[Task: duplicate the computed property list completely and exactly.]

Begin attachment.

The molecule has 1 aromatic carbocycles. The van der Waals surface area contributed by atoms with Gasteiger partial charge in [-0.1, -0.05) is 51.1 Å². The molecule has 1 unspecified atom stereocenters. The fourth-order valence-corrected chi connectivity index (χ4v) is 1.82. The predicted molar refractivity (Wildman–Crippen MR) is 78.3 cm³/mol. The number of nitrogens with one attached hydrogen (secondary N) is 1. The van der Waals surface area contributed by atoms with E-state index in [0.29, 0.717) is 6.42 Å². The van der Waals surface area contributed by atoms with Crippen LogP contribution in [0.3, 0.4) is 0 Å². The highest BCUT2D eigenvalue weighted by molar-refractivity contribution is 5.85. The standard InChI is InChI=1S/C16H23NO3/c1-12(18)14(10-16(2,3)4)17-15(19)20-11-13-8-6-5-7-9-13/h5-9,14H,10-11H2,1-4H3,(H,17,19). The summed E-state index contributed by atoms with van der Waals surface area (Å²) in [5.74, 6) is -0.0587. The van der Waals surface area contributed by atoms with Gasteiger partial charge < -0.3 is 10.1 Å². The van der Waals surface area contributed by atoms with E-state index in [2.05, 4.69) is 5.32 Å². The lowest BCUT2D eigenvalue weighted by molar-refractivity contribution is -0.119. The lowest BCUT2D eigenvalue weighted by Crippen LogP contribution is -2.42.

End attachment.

The molecule has 1 aromatic carbocycles. The van der Waals surface area contributed by atoms with Gasteiger partial charge in [-0.1, -0.05) is 51.1 Å². The molecule has 1 unspecified atom stereocenters. The fourth-order valence-corrected chi connectivity index (χ4v) is 1.82. The predicted molar refractivity (Wildman–Crippen MR) is 78.3 cm³/mol. The number of nitrogens with one attached hydrogen (secondary N) is 1. The van der Waals surface area contributed by atoms with E-state index in [0.29, 0.717) is 6.42 Å². The van der Waals surface area contributed by atoms with Crippen LogP contribution in [0.3, 0.4) is 0 Å². The highest BCUT2D eigenvalue weighted by molar-refractivity contribution is 5.85. The standard InChI is InChI=1S/C16H23NO3/c1-12(18)14(10-16(2,3)4)17-15(19)20-11-13-8-6-5-7-9-13/h5-9,14H,10-11H2,1-4H3,(H,17,19). The summed E-state index contributed by atoms with van der Waals surface area (Å²) in [5.74, 6) is -0.0587. The van der Waals surface area contributed by atoms with Gasteiger partial charge < -0.3 is 10.1 Å². The van der Waals surface area contributed by atoms with E-state index in [2.05, 4.69) is 5.32 Å². The lowest BCUT2D eigenvalue weighted by molar-refractivity contribution is -0.119. The lowest BCUT2D eigenvalue weighted by Crippen LogP contribution is -2.42.